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NEW OPERATING SYSTEM

Ballmer speaks at the launch of Windows 8 system in New York.

Windows 8 will open new chapter: Ballmer

New York, October 25, 2012

Microsoft Corp launched its new Windows 8 operating system and Surface tablet on Thursday in a bid to revive interest in its flagship product and regain ground lost to Apple Inc and Google Inc in mobile computing.

Microsoft Chief Executive Steve Ballmer said he expects the Windows 8 operating system to open a new chapter in the company's history and thrust it back into the forefront of technology.

"We've reimagined Windows and we've reimagined the whole PC industry," Ballmer told Reuters Television early Thursday ahead of the launch.

"In addition to notebooks and desktops, we introduce the PC as tablet," said Ballmer. "Work. Play. Tablet. PC. Boom! One product," he added.

Windows 8 devices and the company's new Surface tablet, which aims to challenge Apple's popular iPad head on, go on sale at midnight on Thursday.

Steven Sinofsky, head of Microsoft's Windows unit and the driving force behind Windows 8, opened the launch event in New York in front about 1,000 media and PC industry partners.

He showed off Windows 8's new look, but stressed that the system was built upon the base of Windows 7, Microsoft's best-selling software that recently passed 670 million license sales.

The new design of Windows, which dispenses with the Start button and features square tiles for apps, may surprise some users. Initial demand appeared solid, but customers were wary.

Early reviews of the Surface tablet were mixed, with praise for its slick hardware, but concerns about battery life and limited software and applications available.

"We've seen steady pre-order sales on Windows 8 devices from early adopters," said Merle McIntosh, senior vice president of product management at online electronics retailer Newegg.

"However, we expect that most average consumers are waiting until after launch to make a purchase decision."

Investors were uncertain about the prospects for success of Windows 8, but many feel a solid launch could help Microsoft's stock, which has languished between $20 and $30 for much of the last decade.

Apple's shares have significantly outperformed Microsoft's over the past 10 years, and its market value is now more than double Microsoft's. Microsoft was little changed at $27.87; Apple fell 0.7 percent at $612.73.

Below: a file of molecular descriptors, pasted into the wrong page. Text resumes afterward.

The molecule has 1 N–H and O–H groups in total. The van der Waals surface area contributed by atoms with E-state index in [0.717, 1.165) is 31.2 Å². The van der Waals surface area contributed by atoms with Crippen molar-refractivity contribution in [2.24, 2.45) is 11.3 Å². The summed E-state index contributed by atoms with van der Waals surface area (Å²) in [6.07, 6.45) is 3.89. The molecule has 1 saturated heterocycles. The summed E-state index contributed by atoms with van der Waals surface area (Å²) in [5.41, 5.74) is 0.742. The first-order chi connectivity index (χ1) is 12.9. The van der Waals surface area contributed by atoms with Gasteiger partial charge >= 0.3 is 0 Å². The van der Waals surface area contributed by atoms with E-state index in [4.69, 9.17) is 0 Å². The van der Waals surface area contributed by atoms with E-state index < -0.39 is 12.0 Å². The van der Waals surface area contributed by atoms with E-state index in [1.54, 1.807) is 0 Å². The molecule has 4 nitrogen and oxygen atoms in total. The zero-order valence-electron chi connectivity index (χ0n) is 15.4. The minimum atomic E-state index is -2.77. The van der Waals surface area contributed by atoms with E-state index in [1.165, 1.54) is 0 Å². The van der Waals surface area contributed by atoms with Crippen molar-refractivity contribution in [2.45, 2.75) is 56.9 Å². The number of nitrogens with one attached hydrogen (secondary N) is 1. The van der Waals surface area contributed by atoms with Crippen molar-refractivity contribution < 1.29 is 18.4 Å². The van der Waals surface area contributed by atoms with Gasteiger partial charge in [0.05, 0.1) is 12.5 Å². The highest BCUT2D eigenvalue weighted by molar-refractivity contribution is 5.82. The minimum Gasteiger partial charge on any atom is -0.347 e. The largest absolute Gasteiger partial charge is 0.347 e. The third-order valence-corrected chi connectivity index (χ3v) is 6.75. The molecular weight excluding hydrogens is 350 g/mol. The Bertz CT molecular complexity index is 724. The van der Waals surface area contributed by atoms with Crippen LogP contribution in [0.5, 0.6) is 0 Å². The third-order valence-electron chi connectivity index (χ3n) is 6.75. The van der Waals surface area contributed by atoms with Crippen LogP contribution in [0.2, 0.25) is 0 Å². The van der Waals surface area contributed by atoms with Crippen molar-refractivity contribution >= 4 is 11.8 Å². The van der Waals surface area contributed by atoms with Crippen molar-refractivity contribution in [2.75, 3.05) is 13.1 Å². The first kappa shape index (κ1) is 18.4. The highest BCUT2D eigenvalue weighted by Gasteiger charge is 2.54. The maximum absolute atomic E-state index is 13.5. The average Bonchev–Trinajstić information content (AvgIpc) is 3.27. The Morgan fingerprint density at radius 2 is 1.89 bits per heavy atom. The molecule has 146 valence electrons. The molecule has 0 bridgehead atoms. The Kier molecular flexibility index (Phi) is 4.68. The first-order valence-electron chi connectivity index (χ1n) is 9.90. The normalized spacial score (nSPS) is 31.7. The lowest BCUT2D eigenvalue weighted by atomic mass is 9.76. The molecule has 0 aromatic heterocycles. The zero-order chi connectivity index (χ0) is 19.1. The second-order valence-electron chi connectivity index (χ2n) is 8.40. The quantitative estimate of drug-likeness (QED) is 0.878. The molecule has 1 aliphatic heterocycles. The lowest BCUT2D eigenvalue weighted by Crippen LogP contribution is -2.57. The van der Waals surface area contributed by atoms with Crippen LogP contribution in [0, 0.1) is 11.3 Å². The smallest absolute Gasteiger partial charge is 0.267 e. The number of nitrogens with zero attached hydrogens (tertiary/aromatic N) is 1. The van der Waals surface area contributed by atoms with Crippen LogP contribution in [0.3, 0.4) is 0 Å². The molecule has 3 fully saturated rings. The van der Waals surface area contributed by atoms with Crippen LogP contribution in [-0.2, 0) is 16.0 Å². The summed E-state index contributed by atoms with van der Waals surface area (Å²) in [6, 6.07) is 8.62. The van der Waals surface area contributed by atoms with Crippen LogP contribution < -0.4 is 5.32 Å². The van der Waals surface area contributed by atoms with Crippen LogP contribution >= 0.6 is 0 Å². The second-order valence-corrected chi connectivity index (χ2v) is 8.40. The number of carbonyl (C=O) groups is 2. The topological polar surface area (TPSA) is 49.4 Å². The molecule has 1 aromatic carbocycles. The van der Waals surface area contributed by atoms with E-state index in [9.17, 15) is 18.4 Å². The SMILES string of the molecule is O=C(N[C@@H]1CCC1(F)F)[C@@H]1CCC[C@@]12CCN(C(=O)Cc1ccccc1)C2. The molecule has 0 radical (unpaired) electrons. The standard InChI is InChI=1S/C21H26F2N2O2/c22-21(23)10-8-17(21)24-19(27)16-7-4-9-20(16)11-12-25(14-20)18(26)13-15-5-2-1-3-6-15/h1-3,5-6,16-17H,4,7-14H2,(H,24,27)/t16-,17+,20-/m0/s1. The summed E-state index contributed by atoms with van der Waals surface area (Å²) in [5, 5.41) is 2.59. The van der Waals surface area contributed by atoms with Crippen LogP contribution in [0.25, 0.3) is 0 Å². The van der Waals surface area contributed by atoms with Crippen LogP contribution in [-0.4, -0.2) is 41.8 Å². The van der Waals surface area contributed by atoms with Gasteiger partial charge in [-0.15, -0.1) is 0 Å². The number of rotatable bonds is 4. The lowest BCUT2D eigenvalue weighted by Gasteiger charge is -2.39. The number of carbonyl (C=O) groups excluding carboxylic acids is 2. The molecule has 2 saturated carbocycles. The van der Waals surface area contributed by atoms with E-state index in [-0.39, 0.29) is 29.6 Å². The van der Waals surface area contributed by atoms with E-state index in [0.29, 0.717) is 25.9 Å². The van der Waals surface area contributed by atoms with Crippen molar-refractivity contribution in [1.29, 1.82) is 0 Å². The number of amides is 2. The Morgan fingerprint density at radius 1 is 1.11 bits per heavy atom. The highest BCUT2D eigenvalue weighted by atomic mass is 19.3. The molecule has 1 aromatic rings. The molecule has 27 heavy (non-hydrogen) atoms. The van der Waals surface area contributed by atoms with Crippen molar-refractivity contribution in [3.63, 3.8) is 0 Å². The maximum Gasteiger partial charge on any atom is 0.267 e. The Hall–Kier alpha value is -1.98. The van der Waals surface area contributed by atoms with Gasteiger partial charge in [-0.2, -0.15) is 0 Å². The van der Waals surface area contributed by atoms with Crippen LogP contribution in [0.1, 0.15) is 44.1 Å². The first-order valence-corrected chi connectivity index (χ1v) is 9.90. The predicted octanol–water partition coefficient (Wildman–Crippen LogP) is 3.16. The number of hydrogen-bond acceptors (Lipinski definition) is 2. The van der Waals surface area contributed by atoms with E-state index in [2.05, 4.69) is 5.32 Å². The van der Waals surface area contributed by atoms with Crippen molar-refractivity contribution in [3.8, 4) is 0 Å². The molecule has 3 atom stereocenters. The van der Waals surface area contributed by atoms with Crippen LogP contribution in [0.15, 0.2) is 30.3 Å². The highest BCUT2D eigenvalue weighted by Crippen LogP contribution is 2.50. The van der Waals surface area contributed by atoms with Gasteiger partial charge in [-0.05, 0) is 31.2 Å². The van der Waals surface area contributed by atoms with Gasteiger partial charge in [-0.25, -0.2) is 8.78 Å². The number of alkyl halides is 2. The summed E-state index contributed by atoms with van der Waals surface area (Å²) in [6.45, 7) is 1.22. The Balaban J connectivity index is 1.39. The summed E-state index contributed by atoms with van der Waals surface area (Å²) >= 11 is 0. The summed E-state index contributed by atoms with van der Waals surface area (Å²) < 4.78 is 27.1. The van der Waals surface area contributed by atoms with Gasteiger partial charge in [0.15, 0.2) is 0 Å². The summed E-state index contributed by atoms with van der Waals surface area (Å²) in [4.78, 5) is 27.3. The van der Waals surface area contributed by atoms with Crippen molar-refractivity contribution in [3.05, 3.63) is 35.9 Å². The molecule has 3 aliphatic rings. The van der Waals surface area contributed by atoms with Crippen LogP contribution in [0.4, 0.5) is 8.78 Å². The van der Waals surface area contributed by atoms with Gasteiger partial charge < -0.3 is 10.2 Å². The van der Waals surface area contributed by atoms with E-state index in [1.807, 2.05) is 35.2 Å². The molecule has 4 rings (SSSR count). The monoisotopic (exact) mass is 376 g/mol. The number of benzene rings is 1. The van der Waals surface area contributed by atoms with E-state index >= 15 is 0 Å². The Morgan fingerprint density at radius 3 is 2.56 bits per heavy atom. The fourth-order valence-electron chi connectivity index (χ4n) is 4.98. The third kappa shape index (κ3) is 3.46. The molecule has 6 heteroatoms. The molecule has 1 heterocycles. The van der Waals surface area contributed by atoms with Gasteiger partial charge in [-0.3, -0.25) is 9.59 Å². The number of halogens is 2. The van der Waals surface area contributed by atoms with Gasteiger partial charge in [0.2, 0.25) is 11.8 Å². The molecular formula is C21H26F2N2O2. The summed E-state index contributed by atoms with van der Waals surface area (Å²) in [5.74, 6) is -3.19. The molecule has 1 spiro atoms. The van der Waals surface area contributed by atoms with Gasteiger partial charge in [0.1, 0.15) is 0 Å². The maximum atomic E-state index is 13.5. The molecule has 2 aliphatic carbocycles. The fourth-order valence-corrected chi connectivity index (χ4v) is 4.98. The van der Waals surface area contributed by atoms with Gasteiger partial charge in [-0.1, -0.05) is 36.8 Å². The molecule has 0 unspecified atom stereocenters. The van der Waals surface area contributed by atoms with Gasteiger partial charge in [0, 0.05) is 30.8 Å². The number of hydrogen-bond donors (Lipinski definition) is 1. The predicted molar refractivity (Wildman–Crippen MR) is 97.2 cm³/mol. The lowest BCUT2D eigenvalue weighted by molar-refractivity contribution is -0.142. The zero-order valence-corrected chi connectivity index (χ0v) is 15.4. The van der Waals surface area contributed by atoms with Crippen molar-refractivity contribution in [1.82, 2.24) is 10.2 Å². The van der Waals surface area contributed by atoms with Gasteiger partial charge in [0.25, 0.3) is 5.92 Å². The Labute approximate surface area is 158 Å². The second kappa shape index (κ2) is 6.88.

"This really is about debunking the notion that Microsoft is a dinosaur and they are relevant in a new climate of tablets and mobile," said Todd Lowenstein, portfolio manager at HighMark Capital Management, which holds Microsoft shares.

"Extreme pessimism and almost utter failure is priced into the shares, so any kind of positive delivery on units, customer perception, would be really beneficial to the stock."

The world's largest software company is desperate for the new-look, touch-friendly Windows 8 to grip customers' imaginations, as it looks to regain lost ground to Apple and Google in mobile computing and shake up the moribund PC market.
 
Microsoft is doubling down on its bet with its own tablet called the Surface, available only through its own stores and website, which will challenge Apple's iPad head on.
 
"We have a device that's uniquely good at being a tablet and a PC (with) no compromise on either one," said Ballmer.
 
Ballmer, who took over as Microsoft CEO from co-founder Bill Gates in 2000, is taking the company away from its foundations in software to become more of a hardware and services company, like long-time rival Apple.
 
"We're all in on this," Ballmer said, adding that 10,000 applications would be available at launch and Windows 8 devices would be available at a variety of prices.
 
"You'll find these things everywhere this holiday season. You walk into any retailer that sells electronics, other than an Apple retailer, you will see Windows 8 machines all over the place from Acer, from Samsung, from Dell, from Toshiba, Sony, Lenovo and many others." - Reuters



Tags: Microsoft | Ballmer | Operating system | Windows 8 |

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